Houston Methodist has medical experts available to discuss the below topics and trends related to flu season.
This flu season is off to an early and unusual start
A high number of flu cases this season are being caused by a virus strain known as influenza B. Typically, influenza A appears early in the season and influenza B follows in the spring. According to the CDC, it has been 15 years since a flu season has started with influenza B. Houston Methodist Infectious Disease Physician Sarfraz Aly, MD, is available to comment on this unusual flu season, beginning early and with influenza B.
Flu symptoms can mimic the signs of EVALI, the vaping lung injury
Cigarette smokers are more likely to catch the flu and suffer from more severe symptoms than nonsmokers. Widespread vaping has only been around for about a decade, so there’s much less research on how vapers get through a flu season. However, recent studies suggest that e-cigarette vapor can impair the lungs’ natural ability to fight viral infections such as the flu. Vaping may worsen symptoms and increase the risk of complications.
While data is still emerging, e-cigarette use may increase the risk for flu and certainly worsen respiratory symptoms if one does contract the virus. It may be difficult to distinguish flu symptoms from EVALI, the lung injury that has been widespread among e-cigarette users.
The rise of vaping has been largely driven by young adults. E-cigarettes are now a common sight on college campuses across the U.S. Persons who vape are strongly encouraged to get the flu shot, because the habit could put them at greater risk of complications. Houston Methodist Pulmonologist, Zeena Safdar, MD, is available to comment on this topic.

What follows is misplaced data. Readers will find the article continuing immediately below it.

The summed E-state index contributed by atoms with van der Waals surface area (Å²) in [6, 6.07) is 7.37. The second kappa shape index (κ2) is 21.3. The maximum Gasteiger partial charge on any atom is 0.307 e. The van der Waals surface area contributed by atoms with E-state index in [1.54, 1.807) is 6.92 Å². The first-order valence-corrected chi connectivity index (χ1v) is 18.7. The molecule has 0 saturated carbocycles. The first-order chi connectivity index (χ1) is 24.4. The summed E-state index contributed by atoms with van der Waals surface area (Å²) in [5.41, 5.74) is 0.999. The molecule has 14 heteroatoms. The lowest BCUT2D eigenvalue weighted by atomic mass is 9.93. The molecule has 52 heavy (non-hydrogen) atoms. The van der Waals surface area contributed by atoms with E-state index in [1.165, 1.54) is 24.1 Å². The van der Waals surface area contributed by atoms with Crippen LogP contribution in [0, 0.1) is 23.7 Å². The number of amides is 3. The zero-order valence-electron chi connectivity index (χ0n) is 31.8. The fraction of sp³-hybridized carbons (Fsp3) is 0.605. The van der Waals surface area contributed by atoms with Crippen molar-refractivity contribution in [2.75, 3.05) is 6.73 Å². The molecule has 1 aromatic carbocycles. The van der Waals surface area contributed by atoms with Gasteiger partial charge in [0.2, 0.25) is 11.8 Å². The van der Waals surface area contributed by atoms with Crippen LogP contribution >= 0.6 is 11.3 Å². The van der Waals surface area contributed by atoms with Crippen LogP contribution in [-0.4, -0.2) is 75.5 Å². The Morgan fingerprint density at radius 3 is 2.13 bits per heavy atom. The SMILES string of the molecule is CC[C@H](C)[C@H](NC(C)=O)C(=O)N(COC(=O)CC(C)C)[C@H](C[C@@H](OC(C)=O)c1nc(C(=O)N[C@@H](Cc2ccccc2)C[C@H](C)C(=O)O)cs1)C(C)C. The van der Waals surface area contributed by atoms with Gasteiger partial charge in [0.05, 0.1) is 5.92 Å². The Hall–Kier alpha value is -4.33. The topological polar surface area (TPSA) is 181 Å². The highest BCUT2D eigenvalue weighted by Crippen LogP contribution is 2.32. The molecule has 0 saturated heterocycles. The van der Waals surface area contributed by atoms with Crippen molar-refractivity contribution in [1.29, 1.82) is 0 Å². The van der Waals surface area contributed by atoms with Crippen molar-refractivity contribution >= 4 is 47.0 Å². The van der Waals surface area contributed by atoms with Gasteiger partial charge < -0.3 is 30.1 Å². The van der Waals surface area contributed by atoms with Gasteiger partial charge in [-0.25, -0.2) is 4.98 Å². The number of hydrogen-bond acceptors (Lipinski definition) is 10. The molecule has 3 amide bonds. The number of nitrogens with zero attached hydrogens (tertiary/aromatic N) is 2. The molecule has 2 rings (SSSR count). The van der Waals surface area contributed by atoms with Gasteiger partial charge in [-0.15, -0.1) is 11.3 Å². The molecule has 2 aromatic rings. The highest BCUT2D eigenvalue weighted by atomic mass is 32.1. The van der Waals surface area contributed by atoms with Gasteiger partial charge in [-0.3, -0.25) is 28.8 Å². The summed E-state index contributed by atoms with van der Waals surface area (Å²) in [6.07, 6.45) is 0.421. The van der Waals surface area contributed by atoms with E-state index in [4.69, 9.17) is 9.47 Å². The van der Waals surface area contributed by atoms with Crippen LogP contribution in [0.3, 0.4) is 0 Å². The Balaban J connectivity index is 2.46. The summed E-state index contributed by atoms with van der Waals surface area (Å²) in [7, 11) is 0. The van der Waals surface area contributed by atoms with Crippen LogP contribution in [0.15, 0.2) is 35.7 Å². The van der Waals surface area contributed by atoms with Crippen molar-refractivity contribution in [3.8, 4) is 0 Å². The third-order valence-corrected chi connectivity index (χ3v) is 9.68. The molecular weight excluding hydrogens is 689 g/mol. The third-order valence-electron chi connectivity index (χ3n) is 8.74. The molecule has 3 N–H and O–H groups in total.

Despite early flu season, it’s not too late to get the vaccine. It can also help prevent a heart or lung event in persons with these chronic conditions
Despite the early start to flu season, it’s not too late for people to get a flu shot. It’s especially important for individuals living with a chronic disease. For example, for a person with heart disease the flu vaccine can help to reduce the risk of experiencing another cardiac event. The vaccine can also prevent exacerbation of a lung event in persons with chronic lung disease since the flu can be a trigger for underlying lung conditions, including chronic obstructive pulmonary disease. The flu vaccination can also reduce overall hospitalizations for persons with chronic conditions like diabetes and asthma. Houston Methodist primary care physician, Johneca Broussard, MD, is available to comment more on this topic.
Online flu tracker monitoring flu activity in Houston area, showing glimpse of an early, unusual season
According to the CDC, 12 U.S. states, including Texas, are reporting high levels of flu activity and 15 states are reporting moderate activity. Houston Methodist’s flu tracker contains flu epidemiology data covering its system, which includes eight hospitals, 8 freestanding emergency care centers and 37 outpatient clinics serving the greater Houston area, the state’s largest metropolitan area. Houston Methodist Pathologist Wesley Long, MD, PhD, is available to comment on the flu tracker, now tracking its second flu season.
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